The next article in the Node.js at Scale series will be a SemVer deep dive with how to publish modules.

Let me know if you have any questions in the comments!

Case Study: Finding a Node.js Memory Leak in Ghost

At RisingStack, we have been using Ghost from the very beginning, and we love it! As of today we have more than 125 blogposts, with thousands of unique visitors every day, and with 1.5 million pageviews in 2016 overall.

In this post I’m going to share the story of how we discovered a node.js memory leak in [email protected], and what role Trace played in the process of detecting and fixing it.

What's Ghost?

Just a blogging platform

Node.js Memory Leak - The Ghost blogging platforms logo

Ghost is a fully open-source publishing platform written entirely in JavaScript. It uses Node.js for the backend, Ember.js for the admin side and Handlebars.js to power the rendering.

Ghost is actively developed - in the last 30 days, it had 10 authors with 66 commits to the master branch. The project's roadmap can be found here: https://trello.com/b/EceUgtCL/ghost-roadmap.

You can open an account at https://ghost.org/ and start writing instantly - or you can host your own version of Ghost, just like we do.

Our Ghost Deployment

Firstly, I'd like to give you a quick overview of how we deploy and use Ghost in production at RisingStack. We use Ghost as a npm module, required into a bigger project, something like this:

// adding Trace to monitor the blog
require([email protected]/trace')  
const path = require('path')  
const ghost = require('ghost')

ghost({  
  config: path.join(__dirname, 'config.js')
}).then(function (ghostServer) {
  ghostServer.start()
})

Deployments are done using Circle CI which creates a Docker image, pushes it to a Docker registry and deploys it to a staging environment. If everything looks good, the updates are moved to the production blog you are reading now. As a backing database, the blog uses PostgreSQL.

The Node.js Memory Leak

As we like to keep our dependencies up-to-date, we updated to [email protected] as soon as it came out. Once we did this, our alerts started to fire, as memory usage started to grow:

Node.js Memory leak in ghost - Trace memory metrics

Luckily, we had alerts set up for memory usage in Trace, which notified us that something is not right. As Trace integrates with Opsgenie and Pagerduty seamlessly, we could have set up alerts for those channels.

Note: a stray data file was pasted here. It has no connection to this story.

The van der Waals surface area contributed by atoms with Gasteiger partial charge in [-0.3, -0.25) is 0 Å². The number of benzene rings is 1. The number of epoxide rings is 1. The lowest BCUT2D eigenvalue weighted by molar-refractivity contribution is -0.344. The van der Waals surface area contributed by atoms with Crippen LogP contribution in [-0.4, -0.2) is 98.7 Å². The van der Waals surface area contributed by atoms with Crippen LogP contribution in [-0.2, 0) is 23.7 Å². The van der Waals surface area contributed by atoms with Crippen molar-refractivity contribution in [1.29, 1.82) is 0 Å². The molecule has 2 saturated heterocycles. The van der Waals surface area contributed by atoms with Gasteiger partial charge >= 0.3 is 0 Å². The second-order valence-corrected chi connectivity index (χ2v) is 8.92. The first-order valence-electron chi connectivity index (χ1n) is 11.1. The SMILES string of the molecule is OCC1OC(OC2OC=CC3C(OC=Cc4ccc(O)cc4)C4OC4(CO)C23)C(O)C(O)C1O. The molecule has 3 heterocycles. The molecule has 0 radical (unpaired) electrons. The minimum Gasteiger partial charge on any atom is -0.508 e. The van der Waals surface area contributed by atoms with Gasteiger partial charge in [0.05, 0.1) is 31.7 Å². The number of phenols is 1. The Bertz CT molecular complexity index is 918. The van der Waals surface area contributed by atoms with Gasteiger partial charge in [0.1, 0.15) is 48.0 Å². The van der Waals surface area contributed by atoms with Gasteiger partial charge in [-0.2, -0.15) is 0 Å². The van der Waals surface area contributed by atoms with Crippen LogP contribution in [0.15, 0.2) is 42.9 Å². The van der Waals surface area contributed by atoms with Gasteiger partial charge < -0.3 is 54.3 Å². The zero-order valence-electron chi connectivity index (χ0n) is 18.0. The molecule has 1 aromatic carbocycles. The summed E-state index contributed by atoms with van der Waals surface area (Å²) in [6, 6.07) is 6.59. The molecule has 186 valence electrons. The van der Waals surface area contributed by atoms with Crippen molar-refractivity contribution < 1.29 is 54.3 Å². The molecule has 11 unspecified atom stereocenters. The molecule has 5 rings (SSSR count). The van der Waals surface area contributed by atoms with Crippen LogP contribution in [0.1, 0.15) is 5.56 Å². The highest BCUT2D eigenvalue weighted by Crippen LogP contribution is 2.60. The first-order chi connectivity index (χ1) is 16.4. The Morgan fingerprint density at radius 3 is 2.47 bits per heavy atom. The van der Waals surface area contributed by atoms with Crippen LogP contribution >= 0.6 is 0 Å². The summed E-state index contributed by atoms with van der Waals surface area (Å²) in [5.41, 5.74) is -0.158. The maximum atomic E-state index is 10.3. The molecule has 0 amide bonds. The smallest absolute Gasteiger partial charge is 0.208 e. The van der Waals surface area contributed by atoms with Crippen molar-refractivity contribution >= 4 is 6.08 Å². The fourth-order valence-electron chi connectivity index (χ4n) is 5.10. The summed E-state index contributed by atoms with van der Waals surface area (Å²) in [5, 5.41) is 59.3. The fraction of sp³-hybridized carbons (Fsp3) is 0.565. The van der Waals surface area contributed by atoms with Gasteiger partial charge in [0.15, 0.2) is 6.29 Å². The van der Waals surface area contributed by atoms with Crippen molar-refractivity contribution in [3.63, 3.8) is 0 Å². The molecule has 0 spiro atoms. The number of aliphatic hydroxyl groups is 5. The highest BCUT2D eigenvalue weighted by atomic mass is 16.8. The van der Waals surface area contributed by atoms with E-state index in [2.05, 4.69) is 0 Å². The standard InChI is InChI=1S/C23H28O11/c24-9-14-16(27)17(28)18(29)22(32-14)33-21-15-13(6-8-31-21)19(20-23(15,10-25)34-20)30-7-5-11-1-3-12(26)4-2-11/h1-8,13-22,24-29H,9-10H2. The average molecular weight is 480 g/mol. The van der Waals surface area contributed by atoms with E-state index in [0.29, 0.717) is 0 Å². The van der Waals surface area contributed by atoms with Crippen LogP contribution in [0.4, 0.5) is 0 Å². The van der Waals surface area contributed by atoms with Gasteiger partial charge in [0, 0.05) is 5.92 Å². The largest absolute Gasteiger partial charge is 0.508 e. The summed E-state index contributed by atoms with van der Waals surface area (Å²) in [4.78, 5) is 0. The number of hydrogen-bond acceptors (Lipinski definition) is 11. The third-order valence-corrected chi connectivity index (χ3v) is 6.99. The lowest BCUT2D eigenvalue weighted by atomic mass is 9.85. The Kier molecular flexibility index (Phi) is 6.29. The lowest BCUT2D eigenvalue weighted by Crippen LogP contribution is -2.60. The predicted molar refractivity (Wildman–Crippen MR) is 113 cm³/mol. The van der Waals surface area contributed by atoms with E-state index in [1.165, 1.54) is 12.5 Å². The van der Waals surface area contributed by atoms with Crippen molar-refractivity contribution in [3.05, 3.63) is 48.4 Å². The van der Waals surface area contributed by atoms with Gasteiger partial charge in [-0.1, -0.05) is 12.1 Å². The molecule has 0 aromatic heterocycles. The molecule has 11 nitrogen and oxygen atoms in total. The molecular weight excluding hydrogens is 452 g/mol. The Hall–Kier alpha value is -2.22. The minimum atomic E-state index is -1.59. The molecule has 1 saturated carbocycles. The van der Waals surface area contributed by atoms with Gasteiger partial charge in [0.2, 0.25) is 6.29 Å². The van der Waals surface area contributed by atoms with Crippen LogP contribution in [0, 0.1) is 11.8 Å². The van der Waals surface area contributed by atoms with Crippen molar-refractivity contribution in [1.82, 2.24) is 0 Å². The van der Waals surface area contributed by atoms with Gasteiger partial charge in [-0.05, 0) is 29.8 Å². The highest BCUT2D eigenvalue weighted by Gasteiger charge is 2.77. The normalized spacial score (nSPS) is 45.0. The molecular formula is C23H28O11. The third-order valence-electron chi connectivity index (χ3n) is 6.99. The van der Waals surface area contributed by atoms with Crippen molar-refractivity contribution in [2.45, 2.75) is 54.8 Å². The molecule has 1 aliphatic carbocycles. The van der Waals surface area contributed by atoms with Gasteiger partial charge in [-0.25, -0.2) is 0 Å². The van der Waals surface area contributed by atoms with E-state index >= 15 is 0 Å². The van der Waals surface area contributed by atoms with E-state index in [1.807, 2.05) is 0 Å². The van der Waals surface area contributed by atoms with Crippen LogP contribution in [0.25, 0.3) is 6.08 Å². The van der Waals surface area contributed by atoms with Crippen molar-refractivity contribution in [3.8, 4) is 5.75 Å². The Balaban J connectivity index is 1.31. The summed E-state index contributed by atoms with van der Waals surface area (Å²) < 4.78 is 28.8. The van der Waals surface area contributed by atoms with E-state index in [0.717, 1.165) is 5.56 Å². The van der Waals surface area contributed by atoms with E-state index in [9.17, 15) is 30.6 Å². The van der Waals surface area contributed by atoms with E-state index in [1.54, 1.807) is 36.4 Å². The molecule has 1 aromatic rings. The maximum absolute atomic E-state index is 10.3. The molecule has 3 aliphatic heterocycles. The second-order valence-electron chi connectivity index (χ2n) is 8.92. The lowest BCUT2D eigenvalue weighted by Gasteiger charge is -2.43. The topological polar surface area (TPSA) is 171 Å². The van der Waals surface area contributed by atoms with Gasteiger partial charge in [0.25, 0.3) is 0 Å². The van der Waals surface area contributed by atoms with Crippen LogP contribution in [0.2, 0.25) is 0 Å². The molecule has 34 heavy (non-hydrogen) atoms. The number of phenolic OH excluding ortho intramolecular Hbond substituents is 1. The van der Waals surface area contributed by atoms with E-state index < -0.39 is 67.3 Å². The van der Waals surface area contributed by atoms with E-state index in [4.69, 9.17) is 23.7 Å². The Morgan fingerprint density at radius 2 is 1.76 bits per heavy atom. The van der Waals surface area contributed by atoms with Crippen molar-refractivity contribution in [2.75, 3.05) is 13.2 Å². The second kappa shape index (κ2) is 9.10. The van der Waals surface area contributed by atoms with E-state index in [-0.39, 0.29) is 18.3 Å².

We set up alerts for the blog service at 180 and 220 Mb because usually it consumes around 150 Mb when everything’s all right.

Setting up alerts for Node.js memory leaks in Trace

What was even better, is that the alerting was set up in a way that it triggered actions on the collector level. What does this mean? It means, that Trace could create a memory heapdump automatically, without human intervention. Once we started to investigate the issue, the memory heapdump was already in the Profiler section of Trace in the format that's supported by the Google Chrome DevTools.

This enabled us to start looking at the problem instantly, and in a way it happened in the production system, not by trying to reproduce the issue in a local development environment.

Also, as we could take multiple heapdumps from the application itself, we could compare them using the comparison view of the DevTools.

Memory heapshot comparison with Trace and Chrome's Devtools

How to use the comparison view to find the source of a problem? On the picture above, you can see that I compared the heapdump that Trace automatically collected when the alert was triggered with a heapdump that was requested earlier, when everything was ok with the service.

"You can use 2 heapdumps & Chromes comparison view to investigate a Node.js memory leak!" via @RisingStack #nodejs

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What you have to look for is the #Delta, which shows +772 in our case. This means that at the time our high memory usage alert was triggered the heapdump had an extra 772 objects in it. On the bottom of the picture you can see what were these elements, and that they have something to do with the lodash module.

"The "delta" shows the extra objects in your memory heapdump in case of a leak!" via @RisingStack #nodejs

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Figuring this out otherwise would be extremely challenging since you’d have to reproduce the issue in a local environment - which is tricky if you don’t even know what caused it.

Should I update? Well..

The final cause of the leak was found by Katharina Irrgang, a core Ghost contributor. To check out the whole thread you can take a look at the GitHub issue: https://github.com/TryGhost/Ghost/issues/7189 . A fix was shipped with 0.10.1. - but updating to it will cause another issue: slow response times.